How to Get Stuff Done When You Don't Have Enough Time
Somewhere between anxiety and dread is that feeling that creeps in on a Sunday evening. You still haven’t finished the spreadsheet that was due Friday EOD. OR cleaned up after the party on Saturday. Or bathed the bulldog. Or yourself. Oh, and it’s five minutes to midnight.
The Germans, who have an uncanny ability to capture in one word a feeling that would take a full sentence in English to explain, call this dread Torschlusspanik. Literally “gate-shut panic.” It’s the medieval fear of not making it safely behind the castle gate before nightfall. In modern usage, it describes the fear of running out of time…to act, to accomplish, to meet deadlines real or perceived.
Torschlusspanik can be triggered by trivial stuff like an overly ambitious weekend chore list or, say, a surprise visit from the boss, who plants himself in your office to chat when you have less than an hour to prep for a critical meeting. Often, all it takes to get that feeling started is procrastination and the guilt that stems from that inaction. (“You shouldn’t have left such a complicated project for the last minute!”) Or, on a grander scale, upward comparison, the dangerous practice of holding yourself up to someone you think is almost at the top of the mountain while you’re still trying to figure out which ropes to use.
Whether your fear of time running out is short-term or more epic, there are ways to make it…kaput:
When time is running out this hour
If you’re faced with 60 minutes to finish a report, answer “urgent” emails, and fill out this week’s fantasy-baseball-team roster, tackling three tasks at once may seem wise. But studies prove the opposite: Multitasking lowers attention span, increases stress, and makes each task take longer. So keep it simple, says Jordan Etkin, Ph.D., a professor at Duke University’s Fuqua School of Business who’s researched multitasking. Here’s how to handle it if you have 60 minutes or less:
Truncate your to-do list: High achievers are ruthless about prioritizing, she says: “Take a step back, figure out what’s most important, and work on that thing.”
Re-frame that hour: Duke researchers discovered that when students cramming for an exam thought of one hour as 60 minutes, the hour seemed longer, they felt more productive, and they found the subject matter more interesting.
Take ten slow breaths: We know everyone and their six-year-old has told you to “belly breathe” when you feel stressed. It’s not BS: Dozens of studies have shown how deep breathing activates the part of the nervous system that works like a brake on the stress train, helping you focus enough to get stuff done. In other words, when you’re under the gun, these breaths help you be filled with fewer “I can’t pull this off” worries and have more success at just pulling things off.
When time is running out today
Now you have 24 hours to play with. The trick to feeling like there’s still sand in the top of the hourglass is to stop glorifying being busy. Our culture values action, so working through lunch makes us feel more productive and less guilty . . . while in fact ceaseless work makes us less efficient. Instead:
Do 50-minute intervals: “Humans weren’t made to work in a linear way,” says Andrew Deutscher, managing director of the Energy Project, a performance consulting firm. “We’re built to pulse like waves.” So step away from work every 90 minutes; people who do so have a 28 percent higher level of focus than people who take one or no breaks.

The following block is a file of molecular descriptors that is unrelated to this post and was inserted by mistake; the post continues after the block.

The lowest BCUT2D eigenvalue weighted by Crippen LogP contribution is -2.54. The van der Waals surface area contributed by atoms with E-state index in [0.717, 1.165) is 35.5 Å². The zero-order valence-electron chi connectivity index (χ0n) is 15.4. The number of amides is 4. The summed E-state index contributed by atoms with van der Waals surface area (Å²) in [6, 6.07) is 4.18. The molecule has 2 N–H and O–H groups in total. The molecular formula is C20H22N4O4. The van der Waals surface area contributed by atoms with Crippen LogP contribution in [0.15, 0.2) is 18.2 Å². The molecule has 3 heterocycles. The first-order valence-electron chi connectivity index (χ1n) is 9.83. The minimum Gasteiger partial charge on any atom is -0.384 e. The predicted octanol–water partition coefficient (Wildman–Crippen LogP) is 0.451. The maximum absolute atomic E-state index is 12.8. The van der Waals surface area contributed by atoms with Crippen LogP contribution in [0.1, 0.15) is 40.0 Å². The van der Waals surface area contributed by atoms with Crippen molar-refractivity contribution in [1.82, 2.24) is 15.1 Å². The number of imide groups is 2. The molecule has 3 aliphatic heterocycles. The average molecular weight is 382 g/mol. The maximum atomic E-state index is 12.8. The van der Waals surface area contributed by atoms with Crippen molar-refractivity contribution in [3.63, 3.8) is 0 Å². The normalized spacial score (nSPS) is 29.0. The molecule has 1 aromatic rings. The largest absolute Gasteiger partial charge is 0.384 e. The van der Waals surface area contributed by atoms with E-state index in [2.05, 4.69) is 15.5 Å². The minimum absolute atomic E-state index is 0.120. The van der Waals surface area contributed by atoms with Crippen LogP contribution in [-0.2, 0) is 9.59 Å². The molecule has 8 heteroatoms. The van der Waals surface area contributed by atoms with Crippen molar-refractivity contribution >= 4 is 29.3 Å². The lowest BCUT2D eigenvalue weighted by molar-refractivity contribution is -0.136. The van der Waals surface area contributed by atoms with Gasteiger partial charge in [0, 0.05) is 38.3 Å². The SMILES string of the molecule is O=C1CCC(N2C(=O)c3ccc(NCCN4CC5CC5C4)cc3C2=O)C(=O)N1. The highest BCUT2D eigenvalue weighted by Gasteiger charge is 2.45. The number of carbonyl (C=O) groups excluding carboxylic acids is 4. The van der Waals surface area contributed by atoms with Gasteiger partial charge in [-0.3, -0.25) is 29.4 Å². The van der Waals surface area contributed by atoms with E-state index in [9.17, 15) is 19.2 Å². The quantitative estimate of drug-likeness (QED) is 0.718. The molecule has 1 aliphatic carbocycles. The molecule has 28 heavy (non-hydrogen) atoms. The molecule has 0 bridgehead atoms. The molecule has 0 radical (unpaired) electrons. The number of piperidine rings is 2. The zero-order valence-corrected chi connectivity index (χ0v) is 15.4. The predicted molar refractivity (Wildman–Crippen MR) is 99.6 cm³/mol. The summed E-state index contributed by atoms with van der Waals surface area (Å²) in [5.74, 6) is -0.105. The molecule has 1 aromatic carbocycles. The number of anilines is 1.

Let nature help: Hunt for a natural scene. When a group of students viewed a rooftop meadow for 40 seconds, they had greater concentration and made fewer errors on an attention test than those who looked at an empty concrete rooftop.
Know what to ignore: President Dwight D. Eisenhower used what became known as “the Eisenhower Box” to get things covered before nightfall. Try it: Draw four boxes, two stacked over two. In each, write one of these things: urgent and important daily tasks; important but not urgent work; urgent but not important tasks; work that’s neither urgent nor important. Use it to determine what to ignore, leave for later, delegate, or do immediately—you know, like launch the D-Day invasion of Normandy.
When time is running out this year/this life
Perhaps your head has run these lines: How is it April? How did I get to be this age without starting a family/hot VC firm/counterculture revolution (hell, I haven’t even broken 10,000 Twitter followers yet)? This is a deeper level of fear than the temporary panic of having too much to do. It’s the anxiety of falling short of your own expectations coupled with the feeling that you don’t have enough time left to meet them. When it hits, breathe and:
Ask bigger questions: The larger question you should ask isn’t how to cram it all in. It’s why you think you have to do all those things you set out for yourself, says Raj Raghunathan, Ph.D., of the University of Texas, Austin. Instead of tallying up a life by job titles and degrees earned, he says, rethink what a meaningful life is. It might not be what’s on your LinkedIn page.
Go out more: People who meet with friends more than once a week are 27 percent more likely to be satisfied with life than those with no friends or who get together only a few times a year.
Don’t overthink it: Regrets over things we could have done can instigate Torschlusspanik too. These tend to haunt us much longer than regrets over things we should have done (like go to your friend’s son’s wedding), says Cornell psychologist Tom Gilovich, Ph.D. So stop wasting additional time fretting over the “what if”s and “wish I had”s, and just plunge in. After all, the gate is closing. But there’s time to make it in.
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